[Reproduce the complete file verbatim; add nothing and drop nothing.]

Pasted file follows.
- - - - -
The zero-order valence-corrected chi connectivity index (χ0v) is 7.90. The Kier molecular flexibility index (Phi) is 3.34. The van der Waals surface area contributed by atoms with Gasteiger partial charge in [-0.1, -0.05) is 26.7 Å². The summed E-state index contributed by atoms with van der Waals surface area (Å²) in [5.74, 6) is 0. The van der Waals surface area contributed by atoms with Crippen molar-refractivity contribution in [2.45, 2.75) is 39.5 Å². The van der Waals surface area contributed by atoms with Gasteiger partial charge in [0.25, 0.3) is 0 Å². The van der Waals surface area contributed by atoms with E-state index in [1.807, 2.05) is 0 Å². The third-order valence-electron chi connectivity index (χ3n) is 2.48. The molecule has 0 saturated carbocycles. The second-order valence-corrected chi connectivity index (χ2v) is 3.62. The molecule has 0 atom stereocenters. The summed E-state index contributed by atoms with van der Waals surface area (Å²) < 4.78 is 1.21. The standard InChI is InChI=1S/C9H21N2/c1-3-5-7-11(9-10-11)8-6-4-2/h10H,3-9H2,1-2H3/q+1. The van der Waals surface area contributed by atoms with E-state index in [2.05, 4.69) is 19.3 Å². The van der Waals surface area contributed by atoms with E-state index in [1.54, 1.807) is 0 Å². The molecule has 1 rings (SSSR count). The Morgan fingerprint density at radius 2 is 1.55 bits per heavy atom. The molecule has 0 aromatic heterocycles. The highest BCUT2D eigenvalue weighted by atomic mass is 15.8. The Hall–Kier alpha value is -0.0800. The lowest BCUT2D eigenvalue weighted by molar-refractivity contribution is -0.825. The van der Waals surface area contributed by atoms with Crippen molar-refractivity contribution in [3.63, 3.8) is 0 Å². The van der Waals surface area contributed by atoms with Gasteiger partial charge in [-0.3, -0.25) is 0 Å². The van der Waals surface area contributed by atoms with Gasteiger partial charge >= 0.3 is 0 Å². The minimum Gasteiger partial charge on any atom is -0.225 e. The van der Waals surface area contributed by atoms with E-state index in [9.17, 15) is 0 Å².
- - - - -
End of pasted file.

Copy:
The zero-order valence-corrected chi connectivity index (χ0v) is 7.90. The Kier molecular flexibility index (Phi) is 3.34. The van der Waals surface area contributed by atoms with Gasteiger partial charge in [-0.1, -0.05) is 26.7 Å². The summed E-state index contributed by atoms with van der Waals surface area (Å²) in [5.74, 6) is 0. The van der Waals surface area contributed by atoms with Crippen molar-refractivity contribution in [2.45, 2.75) is 39.5 Å². The van der Waals surface area contributed by atoms with Gasteiger partial charge in [0.25, 0.3) is 0 Å². The van der Waals surface area contributed by atoms with E-state index in [1.807, 2.05) is 0 Å². The third-order valence-electron chi connectivity index (χ3n) is 2.48. The molecule has 0 saturated carbocycles. The second-order valence-corrected chi connectivity index (χ2v) is 3.62. The molecule has 0 atom stereocenters. The summed E-state index contributed by atoms with van der Waals surface area (Å²) < 4.78 is 1.21. The standard InChI is InChI=1S/C9H21N2/c1-3-5-7-11(9-10-11)8-6-4-2/h10H,3-9H2,1-2H3/q+1. The van der Waals surface area contributed by atoms with E-state index in [2.05, 4.69) is 19.3 Å². The van der Waals surface area contributed by atoms with E-state index in [1.54, 1.807) is 0 Å². The molecule has 1 rings (SSSR count). The Morgan fingerprint density at radius 2 is 1.55 bits per heavy atom. The molecule has 0 aromatic heterocycles. The highest BCUT2D eigenvalue weighted by atomic mass is 15.8. The Hall–Kier alpha value is -0.0800. The lowest BCUT2D eigenvalue weighted by molar-refractivity contribution is -0.825. The van der Waals surface area contributed by atoms with Crippen molar-refractivity contribution in [3.63, 3.8) is 0 Å². The van der Waals surface area contributed by atoms with Gasteiger partial charge in [-0.3, -0.25) is 0 Å². The van der Waals surface area contributed by atoms with Gasteiger partial charge >= 0.3 is 0 Å². The minimum Gasteiger partial charge on any atom is -0.225 e. The van der Waals surface area contributed by atoms with E-state index in [9.17, 15) is 0 Å².